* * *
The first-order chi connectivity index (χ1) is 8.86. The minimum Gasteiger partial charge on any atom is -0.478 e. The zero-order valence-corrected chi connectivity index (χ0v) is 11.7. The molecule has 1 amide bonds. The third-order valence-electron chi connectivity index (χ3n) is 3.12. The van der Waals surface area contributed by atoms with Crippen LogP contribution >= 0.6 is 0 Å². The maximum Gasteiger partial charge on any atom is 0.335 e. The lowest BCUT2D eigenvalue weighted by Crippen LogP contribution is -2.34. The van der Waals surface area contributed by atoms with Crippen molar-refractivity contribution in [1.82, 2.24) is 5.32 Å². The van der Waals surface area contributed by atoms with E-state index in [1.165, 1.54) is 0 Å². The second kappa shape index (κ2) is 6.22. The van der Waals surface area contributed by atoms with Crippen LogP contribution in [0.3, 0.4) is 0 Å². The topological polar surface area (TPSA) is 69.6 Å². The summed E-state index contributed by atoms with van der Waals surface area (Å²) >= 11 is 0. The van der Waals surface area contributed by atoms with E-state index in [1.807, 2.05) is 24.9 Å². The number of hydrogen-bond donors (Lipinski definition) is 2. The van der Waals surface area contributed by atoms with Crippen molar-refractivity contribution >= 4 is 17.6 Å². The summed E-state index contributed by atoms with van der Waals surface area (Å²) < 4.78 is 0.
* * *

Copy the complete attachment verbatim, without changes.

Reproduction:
The first-order chi connectivity index (χ1) is 8.86. The minimum Gasteiger partial charge on any atom is -0.478 e. The zero-order valence-corrected chi connectivity index (χ0v) is 11.7. The molecule has 1 amide bonds. The third-order valence-electron chi connectivity index (χ3n) is 3.12. The van der Waals surface area contributed by atoms with Crippen LogP contribution >= 0.6 is 0 Å². The maximum Gasteiger partial charge on any atom is 0.335 e. The lowest BCUT2D eigenvalue weighted by Crippen LogP contribution is -2.34. The van der Waals surface area contributed by atoms with Crippen molar-refractivity contribution in [1.82, 2.24) is 5.32 Å². The van der Waals surface area contributed by atoms with E-state index in [1.165, 1.54) is 0 Å². The second kappa shape index (κ2) is 6.22. The van der Waals surface area contributed by atoms with Crippen LogP contribution in [0.3, 0.4) is 0 Å². The topological polar surface area (TPSA) is 69.6 Å². The summed E-state index contributed by atoms with van der Waals surface area (Å²) >= 11 is 0. The van der Waals surface area contributed by atoms with E-state index in [1.807, 2.05) is 24.9 Å². The number of hydrogen-bond donors (Lipinski definition) is 2. The van der Waals surface area contributed by atoms with Crippen molar-refractivity contribution >= 4 is 17.6 Å². The summed E-state index contributed by atoms with van der Waals surface area (Å²) < 4.78 is 0.